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Kokopelli is an ancient enigma.

Kokopelli in Canyonlands National Park

Kokopelli in Canyonlands National Park

Kokopelli has become one of the most recognizable symbols of the US Southwest. He appears on everything from cups to caps, from T-shirts to tiles, from pottery to placemats. His modern incarnation is usually a curved stick figure playing a flute. To the ancient ones who scratched his image in petroglyphs he was many things. To some he was a symbol of abundance and fertility. To some he was a roving minstrel, to others a magician. He might have been a shaman or a seducer. He might have been a trader or a trickster. It's likely that he held several character traits at the same time. In any case, his image became the most recognizable of the rock-art figures, and an icon of the Southwestern United States.


Ancient American's left us many artifacts and many mysteries. We speculate on their cultures and their daily life by inspecting ruins of their homes, scratching through trash pits, and analyzing their artwork. They left us many examples of rock-art, generally in two forms. Pictographs are drawn or painted on rock surfaces, and are less common. Petroglyphs are images pecked into the rock surface. In Arizona, the Hohokam and other people scraped their designs through a dark varnish of iron oxide and magnesium oxide that formed on rock surfaces.

Kokopelli: The Magic, Mirth and Mischief of an Ancient Symbol by Dennis Slifer

Slifer is a research associate at the New Mexico Museum of Indian Arts and Culture. His engaging book explores one of the most enigmatic symbols of the Southwest. He looks at the flute player in four ways: a fascinating historical overview, a look at rock art in general, a look at the multiple faces and personalities of Kokopelli and a guide to rock-art sites. This is a great place to get closer to Kokopelli.

Kokopelli's libido (from Wikipedia)

"Kokopelli is a fertility deity, usually depicted as a humpbacked flute player (often with a huge phallus and antenna-like protrusions on his head), who has been venerated by many Native American cultures ... Kokopelli is often depicted with an inhumanly large phallus. Among the Ho-Chunk, this penis is detachable, and he sometimes leaves it in a river ..." Wkipedia on Kokopelli


On The Trail Of Kokopelli

"The Southwest Indians' Humpbacked Flute Player, commonly known by the Hopi word "Kokopelli," usually appears on stone or ceramics or plaster as part of a galaxy of ancient characters and symbols. On a steep canyon wall above the Little Colorado river north of Springerville, Arizona, however, a Kokopelli pecked into a basaltic boulder appears in absolute isolation." from DesertUSA by Jay W. Sharp... Full article


Genna East from Massachusetts, USA on January 30, 2011:

This is fascinating. The Kokopelli in art is stunning. i wonder why this deity was revered by various Native American cultures?

Pamela N Red from Oklahoma on January 16, 2011:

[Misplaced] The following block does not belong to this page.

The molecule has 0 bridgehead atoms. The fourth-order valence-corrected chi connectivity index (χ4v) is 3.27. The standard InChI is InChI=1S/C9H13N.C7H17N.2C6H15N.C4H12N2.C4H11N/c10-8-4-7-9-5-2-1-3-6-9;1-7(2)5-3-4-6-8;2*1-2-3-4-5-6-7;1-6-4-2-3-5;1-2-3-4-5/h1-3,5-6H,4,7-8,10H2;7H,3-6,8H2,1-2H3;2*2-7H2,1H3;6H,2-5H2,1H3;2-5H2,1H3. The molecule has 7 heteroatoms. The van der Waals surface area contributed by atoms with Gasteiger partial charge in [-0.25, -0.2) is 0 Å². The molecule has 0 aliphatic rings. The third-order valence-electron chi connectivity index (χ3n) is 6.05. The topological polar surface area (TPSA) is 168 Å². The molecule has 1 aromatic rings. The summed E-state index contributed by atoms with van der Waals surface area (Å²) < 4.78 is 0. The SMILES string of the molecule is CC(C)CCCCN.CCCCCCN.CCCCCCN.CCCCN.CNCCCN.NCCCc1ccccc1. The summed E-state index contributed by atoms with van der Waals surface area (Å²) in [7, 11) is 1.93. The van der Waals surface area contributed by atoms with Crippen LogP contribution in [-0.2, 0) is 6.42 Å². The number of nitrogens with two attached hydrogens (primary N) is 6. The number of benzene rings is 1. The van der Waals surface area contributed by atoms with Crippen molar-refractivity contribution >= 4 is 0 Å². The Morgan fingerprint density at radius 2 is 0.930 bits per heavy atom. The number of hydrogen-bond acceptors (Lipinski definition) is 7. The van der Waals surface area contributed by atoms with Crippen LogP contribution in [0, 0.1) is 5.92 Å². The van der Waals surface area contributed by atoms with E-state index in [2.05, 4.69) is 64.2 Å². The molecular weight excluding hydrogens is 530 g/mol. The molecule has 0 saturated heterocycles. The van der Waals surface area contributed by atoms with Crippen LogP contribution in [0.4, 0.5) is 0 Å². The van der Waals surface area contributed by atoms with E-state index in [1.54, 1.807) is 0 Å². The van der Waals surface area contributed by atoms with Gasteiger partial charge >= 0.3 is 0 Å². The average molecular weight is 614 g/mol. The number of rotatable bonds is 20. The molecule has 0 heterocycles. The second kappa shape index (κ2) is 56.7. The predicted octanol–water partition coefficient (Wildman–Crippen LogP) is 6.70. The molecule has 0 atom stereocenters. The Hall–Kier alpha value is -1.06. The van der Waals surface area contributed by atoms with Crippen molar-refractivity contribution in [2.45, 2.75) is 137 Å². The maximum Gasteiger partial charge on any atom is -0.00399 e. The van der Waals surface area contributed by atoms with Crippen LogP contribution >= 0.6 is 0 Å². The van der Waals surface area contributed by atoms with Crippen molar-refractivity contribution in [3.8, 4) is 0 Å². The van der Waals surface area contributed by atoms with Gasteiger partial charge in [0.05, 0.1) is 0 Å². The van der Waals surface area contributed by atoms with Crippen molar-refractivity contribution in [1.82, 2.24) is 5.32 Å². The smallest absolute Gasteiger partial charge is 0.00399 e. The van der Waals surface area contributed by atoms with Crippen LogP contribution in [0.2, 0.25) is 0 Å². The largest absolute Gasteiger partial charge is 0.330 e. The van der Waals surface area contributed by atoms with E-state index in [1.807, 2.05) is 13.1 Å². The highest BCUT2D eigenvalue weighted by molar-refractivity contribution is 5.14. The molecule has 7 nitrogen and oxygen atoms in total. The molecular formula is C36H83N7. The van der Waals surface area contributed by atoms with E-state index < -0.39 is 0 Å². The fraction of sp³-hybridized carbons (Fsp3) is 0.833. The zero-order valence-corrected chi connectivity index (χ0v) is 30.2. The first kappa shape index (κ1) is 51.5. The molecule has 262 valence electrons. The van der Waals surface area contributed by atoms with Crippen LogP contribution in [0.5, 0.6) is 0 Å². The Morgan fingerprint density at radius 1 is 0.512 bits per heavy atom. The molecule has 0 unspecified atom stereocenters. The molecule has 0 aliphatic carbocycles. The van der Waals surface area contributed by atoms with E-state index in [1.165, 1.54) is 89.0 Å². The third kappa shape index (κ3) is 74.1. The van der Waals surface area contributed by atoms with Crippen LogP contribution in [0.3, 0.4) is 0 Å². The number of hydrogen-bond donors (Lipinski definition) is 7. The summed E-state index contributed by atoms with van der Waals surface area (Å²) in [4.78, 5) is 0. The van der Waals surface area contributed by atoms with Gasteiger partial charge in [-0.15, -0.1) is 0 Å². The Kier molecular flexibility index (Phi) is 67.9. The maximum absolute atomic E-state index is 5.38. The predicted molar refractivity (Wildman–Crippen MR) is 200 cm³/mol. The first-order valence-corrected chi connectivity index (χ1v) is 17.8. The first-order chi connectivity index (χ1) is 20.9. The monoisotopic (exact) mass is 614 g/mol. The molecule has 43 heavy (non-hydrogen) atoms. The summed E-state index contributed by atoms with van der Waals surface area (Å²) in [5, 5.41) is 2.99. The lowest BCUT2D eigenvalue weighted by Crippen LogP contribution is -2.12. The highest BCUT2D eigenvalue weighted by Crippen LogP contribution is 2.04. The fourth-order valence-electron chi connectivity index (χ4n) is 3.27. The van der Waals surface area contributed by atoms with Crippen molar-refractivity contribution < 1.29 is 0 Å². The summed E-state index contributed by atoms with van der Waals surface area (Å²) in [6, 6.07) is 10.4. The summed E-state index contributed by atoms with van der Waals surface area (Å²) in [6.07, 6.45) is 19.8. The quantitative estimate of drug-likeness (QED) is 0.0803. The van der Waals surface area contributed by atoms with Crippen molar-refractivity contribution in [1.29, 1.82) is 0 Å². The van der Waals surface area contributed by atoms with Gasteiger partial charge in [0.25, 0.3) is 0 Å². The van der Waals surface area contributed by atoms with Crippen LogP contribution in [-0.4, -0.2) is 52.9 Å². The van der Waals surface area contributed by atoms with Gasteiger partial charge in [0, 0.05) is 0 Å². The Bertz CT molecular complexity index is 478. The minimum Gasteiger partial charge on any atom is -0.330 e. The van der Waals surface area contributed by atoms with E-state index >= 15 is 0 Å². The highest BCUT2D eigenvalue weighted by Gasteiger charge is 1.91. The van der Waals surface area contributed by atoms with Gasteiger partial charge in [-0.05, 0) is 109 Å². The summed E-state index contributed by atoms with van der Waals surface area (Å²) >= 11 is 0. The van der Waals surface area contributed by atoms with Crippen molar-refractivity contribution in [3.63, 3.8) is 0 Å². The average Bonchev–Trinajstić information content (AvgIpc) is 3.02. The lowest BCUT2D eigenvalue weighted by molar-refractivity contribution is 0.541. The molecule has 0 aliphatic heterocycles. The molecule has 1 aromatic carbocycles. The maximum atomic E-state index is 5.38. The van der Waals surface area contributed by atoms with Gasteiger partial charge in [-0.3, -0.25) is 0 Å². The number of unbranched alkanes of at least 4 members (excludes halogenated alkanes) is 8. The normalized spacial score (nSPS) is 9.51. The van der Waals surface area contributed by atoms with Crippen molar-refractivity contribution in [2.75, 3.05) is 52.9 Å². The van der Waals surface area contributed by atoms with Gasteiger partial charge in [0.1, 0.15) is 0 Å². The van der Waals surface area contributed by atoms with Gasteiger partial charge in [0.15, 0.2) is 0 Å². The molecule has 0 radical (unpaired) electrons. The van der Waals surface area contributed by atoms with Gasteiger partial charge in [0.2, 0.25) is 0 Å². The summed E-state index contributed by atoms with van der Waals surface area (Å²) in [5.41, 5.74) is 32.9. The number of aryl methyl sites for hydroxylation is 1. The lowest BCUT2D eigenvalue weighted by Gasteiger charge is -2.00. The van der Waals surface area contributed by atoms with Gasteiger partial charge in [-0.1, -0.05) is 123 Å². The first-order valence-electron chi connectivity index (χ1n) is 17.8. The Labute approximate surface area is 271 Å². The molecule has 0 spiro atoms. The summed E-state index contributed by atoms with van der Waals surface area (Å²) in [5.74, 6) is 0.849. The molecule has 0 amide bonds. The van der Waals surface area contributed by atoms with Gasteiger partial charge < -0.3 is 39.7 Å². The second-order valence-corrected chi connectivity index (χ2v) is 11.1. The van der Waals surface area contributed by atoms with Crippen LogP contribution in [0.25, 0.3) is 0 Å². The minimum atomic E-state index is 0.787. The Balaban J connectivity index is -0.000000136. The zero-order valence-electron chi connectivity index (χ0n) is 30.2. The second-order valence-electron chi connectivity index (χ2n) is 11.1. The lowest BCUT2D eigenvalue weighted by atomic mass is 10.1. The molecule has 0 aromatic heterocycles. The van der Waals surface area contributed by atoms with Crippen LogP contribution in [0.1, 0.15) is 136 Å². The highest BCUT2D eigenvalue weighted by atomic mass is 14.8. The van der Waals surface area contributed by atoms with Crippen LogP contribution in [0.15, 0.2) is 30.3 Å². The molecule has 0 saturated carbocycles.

I love Kokopelli.

I think he was a flautist that led women out of the village much like the pied piper but I could be wrong.

jstankevicz (author) from Cave Creek on November 29, 2010:

Kokopelli is everywhere. Just look for him out of the corner of your eye ...

Geo on November 27, 2010:

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The movie "Milagro Bean Field War" opens with an, "Angel" in the form of Kokopelli, wandering the Desert night playing his flute. An excellent movie about Real Estate Developers pushing out native indigineous people by purchasing water rights, and high cost of living. A funny and interesting movie. Very Scenic.

GNelson from Florida on September 29, 2010:

I saw a kid with a tatto of a kokopelli on a scateboard. He was surprised that my wife and I knew it was a kokopelli. we didn't know kokopellis could scateboard. We didn't tell the kid that.

jstankevicz (author) from Cave Creek on March 01, 2010:

Hi Nell, thanks for dropping in all the way from Buckinghamshire! Kokopelli is one of the most recognizable symbols here in the US Southwest. The artists have adopted him, probably because it's an easy figure to generalize and represent.

Nell Rose from England on March 01, 2010:

Hi, i had never heard of this before. very interesting. I love anything like this as I love archaeology, and wall art. thanks for the info. cheers nell

newcapo on January 06, 2009:

I've lived here in AZ for 12 years and have always wondered what the Kokopelli was all about-- now I know. Excellent hub-great pictures too-thanks!

Brittany on August 25, 2008:

Yeah, thanks.It really helped with my Speech project.

CasaDeMataOrtiz from Fruitland, Idaho on June 05, 2008:

Great info on the kokopelli. Nice hub. Thanks. Bill

jstankevicz (author) from Cave Creek on July 29, 2007:

a little earlier than the 1960s, say a thousand years or so! Kokopelli is linked with the Anasazi from the Four Corners region...

Jason Menayan from San Francisco on July 29, 2007:

My parents used to live in Tucson and I used to see Kokopelli everywhere. Thank you for the history - I thought it was a figure from the 1960s or something!

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